Photo from Getty Images
I could not imagine living in a place where the threat of bombs wiping out your world constantly hangs overhead and gunshots are the soundtrack for day-to-day life. It seems like an impossible nightmare. Yet, this is reality for the millions of people living in Syria, Iraq, Afghanistan, Egypt and many other Middle Eastern countries. There is a common misconception that migrants view “Western Society” as an idyllic place free from any hardship or suffering – when in reality they are simply escaping death. Over a million migrants from war-torn countries have fled in the past year, travelling by boat or across land to reach safety. I fully support this. But when there is a lack of mutual respect and understanding between cultures, what does it mean for women?
Many of the migrants coming from the Middle East follow the Islamic tradition, with some fleeing from areas ruled over by ISIS, the Taliban or Al Qaeda. Under these extremist groups, the rights and freedoms of many women are limited due to fundamentalist beliefs – many girls are denied an education, some are forced into marriage while still teenagers; others may even ending up in hospital after their wedding night. However, these extreme circumstances are often used as blanket examples, portraying all Islamic women as victims of oppression, often leading people to believe that the Western values and beliefs are somehow superior – which in fact shows a severe lack of understanding and appreciation of Eastern culture.
The work of Muslim human rights and women’s activists to improve the status of women in Islamic tradition goes largely unknown within the mainstream media. I wouldn’t be surprised if you haven’t heard of Yassmin Abdel-Magied, who was named Young Australian of the Year 2015. As one of many Islamic feminists, she travels the globe appealing to Muslims and non-Islamic followers alike, to promote diversity and emphasise that not all women are oppressed in the Islamic tradition. Mona Eltahawy, who moved to Saudi Arabia when she was fifteen, is another significant Islamic feminist who is currently advocating for a feminist revolution in the Middle East (and the world). Mona highlights the power of dialogue and exchange in creating harmonious communities. She writes:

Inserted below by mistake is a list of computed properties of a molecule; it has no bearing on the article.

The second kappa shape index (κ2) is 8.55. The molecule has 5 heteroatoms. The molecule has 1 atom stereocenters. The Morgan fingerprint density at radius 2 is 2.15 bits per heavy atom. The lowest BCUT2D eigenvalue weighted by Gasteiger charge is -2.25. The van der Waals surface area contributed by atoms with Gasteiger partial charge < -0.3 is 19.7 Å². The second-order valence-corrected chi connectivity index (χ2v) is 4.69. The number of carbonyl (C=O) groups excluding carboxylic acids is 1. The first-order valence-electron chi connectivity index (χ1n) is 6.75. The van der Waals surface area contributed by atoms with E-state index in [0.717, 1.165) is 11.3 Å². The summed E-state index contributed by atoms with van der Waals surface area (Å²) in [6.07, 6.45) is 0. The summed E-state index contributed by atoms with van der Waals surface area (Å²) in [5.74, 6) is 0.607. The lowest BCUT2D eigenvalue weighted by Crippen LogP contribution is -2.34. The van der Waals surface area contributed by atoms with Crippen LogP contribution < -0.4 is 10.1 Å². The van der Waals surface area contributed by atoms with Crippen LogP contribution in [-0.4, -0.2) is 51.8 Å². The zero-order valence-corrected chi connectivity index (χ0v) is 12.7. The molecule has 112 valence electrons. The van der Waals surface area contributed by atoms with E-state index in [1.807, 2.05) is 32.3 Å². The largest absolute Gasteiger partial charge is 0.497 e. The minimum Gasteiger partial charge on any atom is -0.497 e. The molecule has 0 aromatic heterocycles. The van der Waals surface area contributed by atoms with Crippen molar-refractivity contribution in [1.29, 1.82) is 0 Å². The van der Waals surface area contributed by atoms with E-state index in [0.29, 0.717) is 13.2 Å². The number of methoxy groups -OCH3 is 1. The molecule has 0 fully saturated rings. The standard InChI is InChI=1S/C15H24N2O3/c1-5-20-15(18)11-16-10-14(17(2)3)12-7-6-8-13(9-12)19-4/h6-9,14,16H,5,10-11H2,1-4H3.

“The power of words not only gives you the ammunition and the artillery with which to fight back against whatever forces you feel are silencing you, but they connect you and they help you find other people who are engaged in similar struggles so you feel these kind of parallels — your alliances”.
Most people have probably heard of the New Year’s Eve sexual assaults in Cologne, Germany, in 2015. Not forgetting the traumatising nature of these attacks, I think the worst aspect of these attacks by men of both Middle Eastern and Western descent, is the fact that because of it, and other similar events across the globe, many women have succumbed to a feeling of general anxiety no matter where they are, fear of what could happen if they go out alone or even with friends at night. Women should not have to live in terror of sexual attacks. It is also important to note that while these assaults were alarming, a lot of the media coverage surrounding the event presented xenophobic ideas by suggesting that migration is the sole source of rape culture and sexual assault in Europe. It’s more than disappointing that fear-factor news stories like these are incredibly common, while the incredible work by Yassmin Abdel-Magied, including founding Youth Without Borders, goes largely unacknowledged in the mainstream media.
Yassmin Abdel-Magied, image from www.abc.net.au
Palestinian-Syrian journalist Riham al-Kousaa warned of the prejudice backlash arising from the events in Cologne, writing that the men committing these assaults “didn’t just harm the victims and themselves – they harmed thousands [of migrants] who left their homes because of precisely such crimes”. This increasing fear of asylum seekers is denying innocent people the right to safety and intensifying the already existing barrier between cultures. No woman should have to alter their behaviour or dress to avoid provoking attacks which should never happen in the first place. Nor should an entire culture, already a marginalised group, be blamed for the poor treatment of women. Women everywhere deserve to live in safety, and shifting the issue to focus to blame and fear is not in the best interest for any woman.